Tuatha De Danann

You're reading Tuatha De Danann, posted on Monday, July 28th, 2008 at 3:21 pm in Celtic Mythology, on BrainBloggers at the Mythology blog. More after the jump.

The Tuatha De Danann is translated into the ‘People of the Goddess Danu’. They are one of mythical races that settled down in Ireland. According to mythological history the Dananns were descendants of the goddess Danu. The most powerful leader was Danu’s son Dagda.

The Tuatha Dé Dananns were a race of deities as well as race of heroes. They were skilled in art and science, poetry and magic. They were said to come from four mythical cities: Falias, Gorias, Finias and Murias. When they came to live in Ireland, the Dananns received four magic treasures or talismans, one from each city. Before the Tuatha Dé Danann migrated to Ireland, they had learned all their skills from for four wizards/bards (druids) from these four cities. Morfesa from Falias, Esras from Gorias, Semias from Murias and Uiscias from Findias.

After the Milesians defeated the Dananns, the Dananns either retreated to Tir na n-Og (“Land of Youth”) or they continued to lived on the land with the Milesians, but their homes (subterranean palaces) were hidden by magic from the eyes of mortals. Their homes were commonly called Sidhe (síd or sídh) or the Otherworld. Another name for the Tuatha Dé Danann was the áes sídhe or the “People of the Sídhe”.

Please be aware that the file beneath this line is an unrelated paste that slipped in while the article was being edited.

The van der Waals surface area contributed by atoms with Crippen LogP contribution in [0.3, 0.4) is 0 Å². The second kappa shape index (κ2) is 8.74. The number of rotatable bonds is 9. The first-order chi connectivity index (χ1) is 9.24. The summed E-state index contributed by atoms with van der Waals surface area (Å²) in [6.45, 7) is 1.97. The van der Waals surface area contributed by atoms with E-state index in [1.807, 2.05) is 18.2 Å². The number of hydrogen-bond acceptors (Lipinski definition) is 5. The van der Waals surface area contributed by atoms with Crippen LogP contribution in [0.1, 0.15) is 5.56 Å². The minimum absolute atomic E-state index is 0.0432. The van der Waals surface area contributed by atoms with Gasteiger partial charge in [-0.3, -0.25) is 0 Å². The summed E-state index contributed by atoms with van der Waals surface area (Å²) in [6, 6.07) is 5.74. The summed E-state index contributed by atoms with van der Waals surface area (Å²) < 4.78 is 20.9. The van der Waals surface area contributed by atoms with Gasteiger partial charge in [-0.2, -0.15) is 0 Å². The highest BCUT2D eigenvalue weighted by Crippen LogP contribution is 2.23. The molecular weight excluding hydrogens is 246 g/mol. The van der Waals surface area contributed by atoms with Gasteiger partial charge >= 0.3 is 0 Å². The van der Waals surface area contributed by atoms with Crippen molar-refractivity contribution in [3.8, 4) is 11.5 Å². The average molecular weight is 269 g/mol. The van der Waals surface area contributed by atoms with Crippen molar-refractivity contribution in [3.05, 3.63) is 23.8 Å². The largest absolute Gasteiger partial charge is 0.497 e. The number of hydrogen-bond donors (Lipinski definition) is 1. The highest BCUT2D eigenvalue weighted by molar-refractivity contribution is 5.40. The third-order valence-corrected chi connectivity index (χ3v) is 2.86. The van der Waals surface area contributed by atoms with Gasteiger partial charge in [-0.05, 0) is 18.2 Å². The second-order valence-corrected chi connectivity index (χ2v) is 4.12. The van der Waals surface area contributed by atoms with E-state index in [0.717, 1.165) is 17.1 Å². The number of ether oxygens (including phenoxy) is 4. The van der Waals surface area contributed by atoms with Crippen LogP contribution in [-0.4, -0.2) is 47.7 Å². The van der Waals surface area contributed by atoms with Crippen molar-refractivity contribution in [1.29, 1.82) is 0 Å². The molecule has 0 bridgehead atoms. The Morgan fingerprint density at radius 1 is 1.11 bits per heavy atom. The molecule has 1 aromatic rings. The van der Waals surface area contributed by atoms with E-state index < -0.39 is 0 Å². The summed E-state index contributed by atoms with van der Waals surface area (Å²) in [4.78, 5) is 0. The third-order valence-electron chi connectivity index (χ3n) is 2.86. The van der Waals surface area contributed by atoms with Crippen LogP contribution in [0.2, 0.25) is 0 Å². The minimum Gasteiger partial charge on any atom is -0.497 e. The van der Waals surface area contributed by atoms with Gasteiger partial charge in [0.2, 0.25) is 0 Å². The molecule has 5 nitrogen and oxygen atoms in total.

In the Otherworld, the Danann remained young and seemingly immortal. Immortal in the sense, they can live a very long life and remain young, but they can be kill and destroy, just like any mortal. There were frequent visits of the Dananns with the mortals. Sometimes they aided mortals, while other times they seek their destruction. Sometimes they sought marriage with mortals. Most of the times, the Dananns would come to the surface and meet their lovers, other times the mortals were allowed to live with them.